The girl, reported to be less than 10 years old, was bitten by the bat on Saturday, and shortly afterward, other visitors to the Liberty Lake Regional Park captured the bat without incident. The bat was then examined by professionals at the Washington State Public Health Laboratories, where it was determined that the animal was infected with rabies.
The girl is currently undergoing treatment to give her the best chance of avoiding the deadly disease, and her mother, who came into contact with the bat but was not bitten, is also undergoing treatment. Health officials in the area are also urging others who may have come into contact with the animal to come in and get checked out.
Rabies is transmitted through the bite of a diseased animal (although on occasion it can be transmitted via saliva as well), and treatment consists of a series of vaccinations that can be given after exposure, which is crucial — the rabies virus is nearly always fatal without treatment. The vaccine series must begin within 14 days of exposure.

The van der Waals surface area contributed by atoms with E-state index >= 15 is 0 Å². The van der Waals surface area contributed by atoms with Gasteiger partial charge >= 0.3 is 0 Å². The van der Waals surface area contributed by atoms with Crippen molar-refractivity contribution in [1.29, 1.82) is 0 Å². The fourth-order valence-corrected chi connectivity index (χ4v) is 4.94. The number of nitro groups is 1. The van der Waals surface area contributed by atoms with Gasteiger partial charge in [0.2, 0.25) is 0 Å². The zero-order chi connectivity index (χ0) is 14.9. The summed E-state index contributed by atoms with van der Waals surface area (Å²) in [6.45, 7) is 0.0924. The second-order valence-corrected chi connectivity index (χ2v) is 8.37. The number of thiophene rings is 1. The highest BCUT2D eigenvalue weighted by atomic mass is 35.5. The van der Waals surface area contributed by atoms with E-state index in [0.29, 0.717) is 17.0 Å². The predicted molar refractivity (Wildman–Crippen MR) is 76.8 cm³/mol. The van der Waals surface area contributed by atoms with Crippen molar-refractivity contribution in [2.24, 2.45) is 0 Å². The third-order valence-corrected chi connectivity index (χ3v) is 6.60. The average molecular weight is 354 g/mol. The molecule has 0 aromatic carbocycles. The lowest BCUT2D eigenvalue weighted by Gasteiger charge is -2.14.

Bats in general are really cool animals. We routinely see bats flying around our yard at dusk, and it's comforting to know they're gobbling up mosquitoes right and left. But there are a few things you should keep in mind to reduce your chances of getting bitten by a bat and possibly contracting rabies.
It's not common to be bitten by a rabid animal, but fortunately if you do experience a bite, treatment is available. Symptoms may not appear for weeks or even months after you're wounded, so early treatment is crucial for the best outcome.
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